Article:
The choices we make today – whether we are 25, 42 or 87 – affect not just our lives in the present, but our lives as we near their inevitable end. Or to be more direct, how we die and the legacy we leave behind. Are we gaining hearts of wisdom and walking daily more closely in line with the truth of the gospel now? Are we becoming more tenderhearted, forgiving one another and participating in the blessings of community now? And are we preparing our loved ones now to enter into our care and make decisions on our behalf when we can no longer speak for ourselves and after we have died?


Our conference focused on these topics, equipping us with biblical truth and practical wisdom, and helping us connect the dots between how we live now and how we die. Please take time to read and reflect on the resources below and commit to having meaningful conversations with your loved ones, with the goal of living and dying in ways that more clearly reflect the gospel to all around us.

Updated Conference Workbook

In this updated version of the workbook, you will find expanded content sections on each of the four topics or frameworks:

– The wisdom of scripture on living well as members of the Body of Christ,
– The ancient wisdom of the ars moriendi, the art of dying,
– Consideration of the complex medical decisions we must make when life is in the balance, and
– Choices often taken for granted regarding caring for the body of a loved one and the services available to us in memorializing them.

Whether you are new to this material or attended the conference, we encourage you to use this content to stimulate conversations within your family and among close friends about your hopes, fears and plans surrounding the reality of our shared mortality, as well as to guide you in decisions and actions you may need to take.

Download the updated workbook here!

Additional Resources:

Write Your Own Obituary Guide

Funeral Planning Guide

Recommended Book List

Articles Dealing with the End of Life

Dr. James Boice’s Testimony After His Cancer Diagnosis. Dr. James Montgomery Boice was Senior Pastor of Tenth Presbyterian Church in Philadelphia for many years. This is a transcript of a statement he delivered to his congregation on May 7, 2000, shortly after being diagnosed with liver cancer, a cancer from which he died five weeks later.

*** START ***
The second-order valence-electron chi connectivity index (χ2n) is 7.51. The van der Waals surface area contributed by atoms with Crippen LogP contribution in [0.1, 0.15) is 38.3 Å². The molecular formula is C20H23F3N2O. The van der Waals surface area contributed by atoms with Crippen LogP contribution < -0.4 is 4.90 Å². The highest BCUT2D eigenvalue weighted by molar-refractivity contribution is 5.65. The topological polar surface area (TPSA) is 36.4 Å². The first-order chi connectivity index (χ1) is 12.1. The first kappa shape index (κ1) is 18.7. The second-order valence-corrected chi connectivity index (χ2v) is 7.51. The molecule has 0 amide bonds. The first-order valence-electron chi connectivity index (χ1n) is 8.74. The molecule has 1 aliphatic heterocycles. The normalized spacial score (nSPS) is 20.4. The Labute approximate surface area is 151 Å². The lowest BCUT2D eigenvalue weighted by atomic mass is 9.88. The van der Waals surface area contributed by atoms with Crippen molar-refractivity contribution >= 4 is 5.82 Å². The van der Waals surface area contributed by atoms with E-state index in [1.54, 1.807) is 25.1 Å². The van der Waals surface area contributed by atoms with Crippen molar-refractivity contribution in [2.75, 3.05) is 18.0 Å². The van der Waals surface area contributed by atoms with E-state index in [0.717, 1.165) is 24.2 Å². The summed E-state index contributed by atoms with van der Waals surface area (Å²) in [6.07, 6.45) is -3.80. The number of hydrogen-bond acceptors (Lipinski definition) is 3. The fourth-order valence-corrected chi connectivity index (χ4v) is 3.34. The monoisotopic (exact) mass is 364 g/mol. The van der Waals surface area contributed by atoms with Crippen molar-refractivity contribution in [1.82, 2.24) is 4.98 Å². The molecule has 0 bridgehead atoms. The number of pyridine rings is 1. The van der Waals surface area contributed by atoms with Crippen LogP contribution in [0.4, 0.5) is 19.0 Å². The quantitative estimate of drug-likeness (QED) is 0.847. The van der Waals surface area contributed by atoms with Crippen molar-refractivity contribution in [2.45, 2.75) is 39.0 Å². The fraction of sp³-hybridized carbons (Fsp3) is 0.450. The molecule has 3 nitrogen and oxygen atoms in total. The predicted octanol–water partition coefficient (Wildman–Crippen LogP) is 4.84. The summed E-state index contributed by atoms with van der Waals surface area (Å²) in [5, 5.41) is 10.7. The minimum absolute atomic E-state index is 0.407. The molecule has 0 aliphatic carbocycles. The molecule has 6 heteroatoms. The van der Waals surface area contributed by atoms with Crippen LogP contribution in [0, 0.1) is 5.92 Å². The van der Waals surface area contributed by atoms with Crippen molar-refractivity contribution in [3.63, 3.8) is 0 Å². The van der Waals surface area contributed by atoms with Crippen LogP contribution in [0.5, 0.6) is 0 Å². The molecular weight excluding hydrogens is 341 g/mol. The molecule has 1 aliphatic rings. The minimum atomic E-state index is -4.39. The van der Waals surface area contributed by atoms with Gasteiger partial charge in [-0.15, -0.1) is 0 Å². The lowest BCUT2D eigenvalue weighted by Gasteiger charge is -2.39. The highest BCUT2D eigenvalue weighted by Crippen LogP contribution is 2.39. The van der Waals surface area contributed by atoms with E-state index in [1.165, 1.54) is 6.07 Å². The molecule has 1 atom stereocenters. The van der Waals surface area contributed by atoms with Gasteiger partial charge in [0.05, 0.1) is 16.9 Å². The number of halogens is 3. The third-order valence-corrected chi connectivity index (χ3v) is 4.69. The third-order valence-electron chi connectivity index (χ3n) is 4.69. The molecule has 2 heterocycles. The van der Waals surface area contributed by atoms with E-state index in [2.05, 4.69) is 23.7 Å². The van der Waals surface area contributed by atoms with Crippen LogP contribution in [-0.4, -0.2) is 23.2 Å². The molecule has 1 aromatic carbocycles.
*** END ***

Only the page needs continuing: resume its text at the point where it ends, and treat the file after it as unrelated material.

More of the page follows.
Dying Gives Us a Chance to Confront Truth.      An op-ed from the Wall Street Journal based on the personal experiences of a professor at Duke Divinity School.

The Final Enemy. Carl Trueman, a theologian, reflects on the reality of death and how, as Christians, we need to move from denial to accepting it as reality, a reality that is an occasion to bear witness to the hope we have in the gospel.

Growing My Faith in the Face of Death. An article by Tim Keller, from The Atlantic, in which he candidly talks about his own challenges in facing his diagnosis of pancreatic cancer.

How My Mind Changed About End-of-Life Care. Justin Taylor, a Christian publishing executive, describes how he went from assuming that “being pro-life means extending life as long as possible,” by whatever means are available, to the position “that one can in faith (that is, without sin) decline ineffective or excessively burdensome medical treatment.”

I Want to Burden My Loved Ones. A thought-provoking article by a prominent bio-ethicist Gilbert Meilaender in which he challenges the often heard–and endemic in our individualistic culture–notion that “I just don’t want to be a burden to others.” The case is made that in God’s economy, we are created to be supporting one another in our burdens, that it’s in this regard that we fulfill the command to love (and be loved by) one another.

When Prolonging Life Means Prolonging Suffering. Kathryn Butler, MD has written a thoughtful article that highlights the questions we should all be asking ourselves to determine where a patient is on the spectrum between life and death.

Why Believers Should Consider Advance Directives. An article by Kathryn Butler, MD, from the Gospel Coalition website, with arguments for the importance of advance directives, key questions to consider, all embedded in a solid scriptural framework.

State of North Carolina Resources

Every adult, at the bare minimum, should designate a trusted friend or family member as health care proxy, also known as health care power of attorney. The office of the Secretary of State for North Carolina provides an extensive online resource that includes:

  • A message from the Secretary of State
  • FAQs
  • Various forms for downloading
  • Links and information on Hospice Care and Organ Donation

Our Conference Program At a Glance

Led by Lydia Dugdale, MD, author of The Lost Art of Dying, and John Alsdorf, we were challenged to live all our days in line with the gospel and in light of our mortality – that we may come away as individuals, families and church communities committed to living more gospel-centered lives up to the day we die. Because we are called to live in community as people who work to reconcile frayed and fraught relationships, this aspect of living and dying well was a core teaching in our time together.